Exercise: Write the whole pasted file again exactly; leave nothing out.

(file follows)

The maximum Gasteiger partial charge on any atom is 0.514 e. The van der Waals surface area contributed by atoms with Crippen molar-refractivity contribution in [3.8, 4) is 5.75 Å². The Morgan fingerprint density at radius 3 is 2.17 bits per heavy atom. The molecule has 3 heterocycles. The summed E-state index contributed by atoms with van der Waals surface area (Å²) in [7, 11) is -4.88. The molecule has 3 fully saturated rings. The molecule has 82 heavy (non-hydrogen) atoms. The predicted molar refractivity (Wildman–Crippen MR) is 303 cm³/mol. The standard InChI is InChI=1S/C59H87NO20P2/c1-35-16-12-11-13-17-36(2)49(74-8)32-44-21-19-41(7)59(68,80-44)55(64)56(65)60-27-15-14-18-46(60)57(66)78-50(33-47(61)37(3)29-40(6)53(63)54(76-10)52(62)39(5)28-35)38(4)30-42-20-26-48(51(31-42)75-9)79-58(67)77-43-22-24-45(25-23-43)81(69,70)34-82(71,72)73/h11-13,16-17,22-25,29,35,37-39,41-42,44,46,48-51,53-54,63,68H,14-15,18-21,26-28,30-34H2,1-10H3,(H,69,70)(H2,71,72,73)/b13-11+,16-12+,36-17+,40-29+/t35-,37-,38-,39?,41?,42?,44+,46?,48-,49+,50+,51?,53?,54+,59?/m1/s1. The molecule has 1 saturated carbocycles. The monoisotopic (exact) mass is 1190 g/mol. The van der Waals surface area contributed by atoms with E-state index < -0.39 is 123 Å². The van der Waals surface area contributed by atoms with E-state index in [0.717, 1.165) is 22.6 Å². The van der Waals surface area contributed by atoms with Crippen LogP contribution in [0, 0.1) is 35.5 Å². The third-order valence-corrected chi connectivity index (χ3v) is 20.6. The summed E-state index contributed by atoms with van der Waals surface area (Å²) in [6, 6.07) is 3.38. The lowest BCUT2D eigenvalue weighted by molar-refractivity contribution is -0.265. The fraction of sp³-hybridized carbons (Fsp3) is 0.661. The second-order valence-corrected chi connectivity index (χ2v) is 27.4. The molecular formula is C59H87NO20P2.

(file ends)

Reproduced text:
The maximum Gasteiger partial charge on any atom is 0.514 e. The van der Waals surface area contributed by atoms with Crippen molar-refractivity contribution in [3.8, 4) is 5.75 Å². The Morgan fingerprint density at radius 3 is 2.17 bits per heavy atom. The molecule has 3 heterocycles. The summed E-state index contributed by atoms with van der Waals surface area (Å²) in [7, 11) is -4.88. The molecule has 3 fully saturated rings. The molecule has 82 heavy (non-hydrogen) atoms. The predicted molar refractivity (Wildman–Crippen MR) is 303 cm³/mol. The standard InChI is InChI=1S/C59H87NO20P2/c1-35-16-12-11-13-17-36(2)49(74-8)32-44-21-19-41(7)59(68,80-44)55(64)56(65)60-27-15-14-18-46(60)57(66)78-50(33-47(61)37(3)29-40(6)53(63)54(76-10)52(62)39(5)28-35)38(4)30-42-20-26-48(51(31-42)75-9)79-58(67)77-43-22-24-45(25-23-43)81(69,70)34-82(71,72)73/h11-13,16-17,22-25,29,35,37-39,41-42,44,46,48-51,53-54,63,68H,14-15,18-21,26-28,30-34H2,1-10H3,(H,69,70)(H2,71,72,73)/b13-11+,16-12+,36-17+,40-29+/t35-,37-,38-,39?,41?,42?,44+,46?,48-,49+,50+,51?,53?,54+,59?/m1/s1. The molecule has 1 saturated carbocycles. The monoisotopic (exact) mass is 1190 g/mol. The van der Waals surface area contributed by atoms with E-state index < -0.39 is 123 Å². The van der Waals surface area contributed by atoms with E-state index in [0.717, 1.165) is 22.6 Å². The van der Waals surface area contributed by atoms with Crippen LogP contribution in [0, 0.1) is 35.5 Å². The third-order valence-corrected chi connectivity index (χ3v) is 20.6. The summed E-state index contributed by atoms with van der Waals surface area (Å²) in [6, 6.07) is 3.38. The lowest BCUT2D eigenvalue weighted by molar-refractivity contribution is -0.265. The fraction of sp³-hybridized carbons (Fsp3) is 0.661. The second-order valence-corrected chi connectivity index (χ2v) is 27.4. The molecular formula is C59H87NO20P2.